"Everybody knew that $3 gas was going to come eventually," he added. "We just didn't want to admit it."

And foreign automakers have done a better job capturing the emerging crossover SUV segment with vehicles like the Nissan Murano and U.S. automakers are racing to catch up with offerings like the upcoming Ford Edge.

Toyota registrations rise

Toyota's U.S. brands posted a 12.5 percent increase in retail sales in the first five months of the year. By contrast, GM's retail sales slipped 7.7 percent. Excluding fleet sales, Toyota brands now outsell Ford and Chrysler nameplates in the United States, Polk reported.

Wardlaw said competing carmakers aren't only leading in important segments but getting new products to the market at a faster pace.

The product life cycle for an Asian nameplate is about four to six years compared to six to eight years for a new domestic car or truck.

Wardlaw points out, for example, that the Ford Focus was merely refreshed for the U.S. market while the Focus sold in Europe was completely redesigned.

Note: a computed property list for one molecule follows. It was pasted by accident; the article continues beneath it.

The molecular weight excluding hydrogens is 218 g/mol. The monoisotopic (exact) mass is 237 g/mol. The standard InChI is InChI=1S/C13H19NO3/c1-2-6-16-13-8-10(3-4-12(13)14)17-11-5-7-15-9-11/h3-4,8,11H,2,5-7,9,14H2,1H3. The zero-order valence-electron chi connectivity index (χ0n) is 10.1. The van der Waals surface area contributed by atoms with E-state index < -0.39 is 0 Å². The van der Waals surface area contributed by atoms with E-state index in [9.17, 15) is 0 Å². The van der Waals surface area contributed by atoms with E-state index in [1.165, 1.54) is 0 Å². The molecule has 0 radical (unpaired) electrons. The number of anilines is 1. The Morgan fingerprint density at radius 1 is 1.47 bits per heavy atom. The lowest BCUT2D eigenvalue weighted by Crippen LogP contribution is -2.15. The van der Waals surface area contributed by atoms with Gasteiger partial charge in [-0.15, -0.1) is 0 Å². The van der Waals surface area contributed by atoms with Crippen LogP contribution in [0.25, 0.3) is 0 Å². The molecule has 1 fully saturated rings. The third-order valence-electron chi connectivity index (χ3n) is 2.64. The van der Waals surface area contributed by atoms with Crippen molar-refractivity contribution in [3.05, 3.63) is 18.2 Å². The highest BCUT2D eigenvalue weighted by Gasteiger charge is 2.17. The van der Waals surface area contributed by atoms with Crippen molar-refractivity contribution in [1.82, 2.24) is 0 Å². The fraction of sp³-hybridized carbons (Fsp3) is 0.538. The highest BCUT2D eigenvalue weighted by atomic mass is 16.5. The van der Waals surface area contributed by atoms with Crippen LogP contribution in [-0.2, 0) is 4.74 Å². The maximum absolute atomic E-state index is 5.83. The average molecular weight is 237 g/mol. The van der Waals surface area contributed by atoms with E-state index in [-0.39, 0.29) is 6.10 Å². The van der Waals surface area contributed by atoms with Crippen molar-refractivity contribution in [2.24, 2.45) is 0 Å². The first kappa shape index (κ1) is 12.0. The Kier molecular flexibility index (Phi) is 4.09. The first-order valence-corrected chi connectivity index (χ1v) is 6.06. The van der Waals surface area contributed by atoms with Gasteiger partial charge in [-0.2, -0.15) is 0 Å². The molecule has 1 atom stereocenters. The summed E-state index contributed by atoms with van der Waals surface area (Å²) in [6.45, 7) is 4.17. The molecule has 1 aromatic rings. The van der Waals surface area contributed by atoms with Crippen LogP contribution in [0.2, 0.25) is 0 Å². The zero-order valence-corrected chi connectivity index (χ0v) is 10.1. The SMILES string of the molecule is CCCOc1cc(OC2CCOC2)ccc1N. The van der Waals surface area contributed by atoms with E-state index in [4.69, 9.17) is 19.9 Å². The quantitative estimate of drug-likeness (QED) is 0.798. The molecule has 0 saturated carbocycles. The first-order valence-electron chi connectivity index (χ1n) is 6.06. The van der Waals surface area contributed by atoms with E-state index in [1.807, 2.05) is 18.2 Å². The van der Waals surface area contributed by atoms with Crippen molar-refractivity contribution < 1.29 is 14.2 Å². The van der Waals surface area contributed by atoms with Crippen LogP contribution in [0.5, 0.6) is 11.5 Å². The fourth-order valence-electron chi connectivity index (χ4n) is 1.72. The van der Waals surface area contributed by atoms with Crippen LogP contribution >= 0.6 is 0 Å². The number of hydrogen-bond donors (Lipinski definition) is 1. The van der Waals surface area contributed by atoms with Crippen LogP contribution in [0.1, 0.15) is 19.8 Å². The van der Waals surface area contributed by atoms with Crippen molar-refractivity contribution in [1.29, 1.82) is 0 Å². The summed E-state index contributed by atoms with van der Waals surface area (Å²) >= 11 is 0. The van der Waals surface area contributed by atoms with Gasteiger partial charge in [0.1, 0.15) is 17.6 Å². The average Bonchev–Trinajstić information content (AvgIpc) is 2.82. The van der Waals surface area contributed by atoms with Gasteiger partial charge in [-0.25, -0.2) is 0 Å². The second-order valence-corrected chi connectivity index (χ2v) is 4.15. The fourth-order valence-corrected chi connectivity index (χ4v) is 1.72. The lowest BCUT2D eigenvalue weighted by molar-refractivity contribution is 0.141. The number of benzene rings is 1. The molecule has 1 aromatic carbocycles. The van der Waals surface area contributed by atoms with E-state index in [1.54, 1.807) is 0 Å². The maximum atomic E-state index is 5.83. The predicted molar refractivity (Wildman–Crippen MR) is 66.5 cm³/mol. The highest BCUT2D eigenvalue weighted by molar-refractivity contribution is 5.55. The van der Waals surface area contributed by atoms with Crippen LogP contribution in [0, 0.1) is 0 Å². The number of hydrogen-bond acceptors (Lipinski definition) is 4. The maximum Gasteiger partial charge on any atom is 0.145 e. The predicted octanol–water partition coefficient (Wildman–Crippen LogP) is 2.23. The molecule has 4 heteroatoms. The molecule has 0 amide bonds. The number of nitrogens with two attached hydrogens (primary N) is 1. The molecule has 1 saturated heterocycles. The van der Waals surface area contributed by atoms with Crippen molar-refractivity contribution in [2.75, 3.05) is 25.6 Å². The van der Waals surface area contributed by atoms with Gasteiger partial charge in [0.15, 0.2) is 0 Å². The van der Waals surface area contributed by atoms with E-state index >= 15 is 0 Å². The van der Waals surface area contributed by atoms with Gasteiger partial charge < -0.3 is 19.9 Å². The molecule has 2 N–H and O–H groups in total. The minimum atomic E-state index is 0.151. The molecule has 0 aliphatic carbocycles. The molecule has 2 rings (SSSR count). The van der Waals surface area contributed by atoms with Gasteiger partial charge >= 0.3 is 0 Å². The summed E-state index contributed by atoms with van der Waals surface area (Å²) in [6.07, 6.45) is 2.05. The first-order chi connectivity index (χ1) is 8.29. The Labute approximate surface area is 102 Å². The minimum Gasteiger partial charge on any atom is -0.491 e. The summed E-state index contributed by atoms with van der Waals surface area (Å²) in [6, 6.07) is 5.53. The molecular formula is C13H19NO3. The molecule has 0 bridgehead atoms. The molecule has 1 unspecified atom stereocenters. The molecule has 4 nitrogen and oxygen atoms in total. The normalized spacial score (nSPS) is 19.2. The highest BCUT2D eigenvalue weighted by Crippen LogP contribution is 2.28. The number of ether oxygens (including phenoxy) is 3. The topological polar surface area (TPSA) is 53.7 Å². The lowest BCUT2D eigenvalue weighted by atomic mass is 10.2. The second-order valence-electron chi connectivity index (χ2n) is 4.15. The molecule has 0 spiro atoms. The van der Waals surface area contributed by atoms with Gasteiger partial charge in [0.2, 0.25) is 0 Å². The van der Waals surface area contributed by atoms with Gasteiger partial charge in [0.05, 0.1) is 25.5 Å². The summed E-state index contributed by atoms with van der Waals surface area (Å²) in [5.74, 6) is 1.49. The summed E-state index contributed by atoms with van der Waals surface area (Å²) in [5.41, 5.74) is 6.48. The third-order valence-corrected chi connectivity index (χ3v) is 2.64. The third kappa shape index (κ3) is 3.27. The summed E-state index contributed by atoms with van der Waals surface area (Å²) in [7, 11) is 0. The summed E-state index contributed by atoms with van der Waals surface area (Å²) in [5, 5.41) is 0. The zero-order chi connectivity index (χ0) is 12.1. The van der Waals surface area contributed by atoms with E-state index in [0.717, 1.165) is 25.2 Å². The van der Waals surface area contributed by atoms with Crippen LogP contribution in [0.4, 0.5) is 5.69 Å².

"What Americans got was a rehashed version of the old Focus and as a result, Ford isn't in a position to compete" against popular small vehicles such as the Honda Civic in the U.S. market at a time when gas prices are pushing consumers to cars.

In a separate study conducted by Monday, online purchase requests for large trucks such the Ford F-150 pickup fell 34 percent, and 43 percent for the Toyota Tundra and Chevrolet Silverado for the second quarter. In comparison, more fuel-efficient cars like the Toyota Camry and Yaris, and the Honda Civic posted gains.

"The trick for the domestic automakers is going to be that they need to spread development dollars across every development segment in which they want to compete, and that includes cars and trucks," Wardlaw said.